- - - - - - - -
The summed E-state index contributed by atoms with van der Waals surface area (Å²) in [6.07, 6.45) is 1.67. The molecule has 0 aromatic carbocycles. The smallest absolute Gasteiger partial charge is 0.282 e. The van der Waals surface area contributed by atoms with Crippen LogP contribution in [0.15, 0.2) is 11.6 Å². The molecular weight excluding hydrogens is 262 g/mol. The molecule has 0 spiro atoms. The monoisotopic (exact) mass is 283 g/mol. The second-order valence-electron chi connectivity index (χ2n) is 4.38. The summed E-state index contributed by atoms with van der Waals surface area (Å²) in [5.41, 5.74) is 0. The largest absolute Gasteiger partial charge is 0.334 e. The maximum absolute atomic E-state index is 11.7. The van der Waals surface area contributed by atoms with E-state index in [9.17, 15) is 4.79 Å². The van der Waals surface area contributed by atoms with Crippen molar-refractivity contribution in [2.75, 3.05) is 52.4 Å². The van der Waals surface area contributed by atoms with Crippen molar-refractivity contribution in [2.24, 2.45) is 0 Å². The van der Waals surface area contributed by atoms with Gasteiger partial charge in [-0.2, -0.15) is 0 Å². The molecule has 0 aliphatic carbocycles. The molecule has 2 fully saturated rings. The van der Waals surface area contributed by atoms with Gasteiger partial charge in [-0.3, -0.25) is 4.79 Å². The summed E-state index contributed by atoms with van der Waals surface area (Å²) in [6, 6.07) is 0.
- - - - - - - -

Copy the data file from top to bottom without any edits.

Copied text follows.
The summed E-state index contributed by atoms with van der Waals surface area (Å²) in [6.07, 6.45) is 1.67. The molecule has 0 aromatic carbocycles. The smallest absolute Gasteiger partial charge is 0.282 e. The van der Waals surface area contributed by atoms with Crippen LogP contribution in [0.15, 0.2) is 11.6 Å². The molecular weight excluding hydrogens is 262 g/mol. The molecule has 0 spiro atoms. The monoisotopic (exact) mass is 283 g/mol. The second-order valence-electron chi connectivity index (χ2n) is 4.38. The summed E-state index contributed by atoms with van der Waals surface area (Å²) in [5.41, 5.74) is 0. The largest absolute Gasteiger partial charge is 0.334 e. The maximum absolute atomic E-state index is 11.7. The van der Waals surface area contributed by atoms with E-state index in [9.17, 15) is 4.79 Å². The van der Waals surface area contributed by atoms with Crippen molar-refractivity contribution in [2.75, 3.05) is 52.4 Å². The van der Waals surface area contributed by atoms with Crippen molar-refractivity contribution in [2.24, 2.45) is 0 Å². The van der Waals surface area contributed by atoms with Gasteiger partial charge in [-0.2, -0.15) is 0 Å². The molecule has 0 aliphatic carbocycles. The molecule has 2 fully saturated rings. The van der Waals surface area contributed by atoms with Gasteiger partial charge in [-0.3, -0.25) is 4.79 Å². The summed E-state index contributed by atoms with van der Waals surface area (Å²) in [6, 6.07) is 0.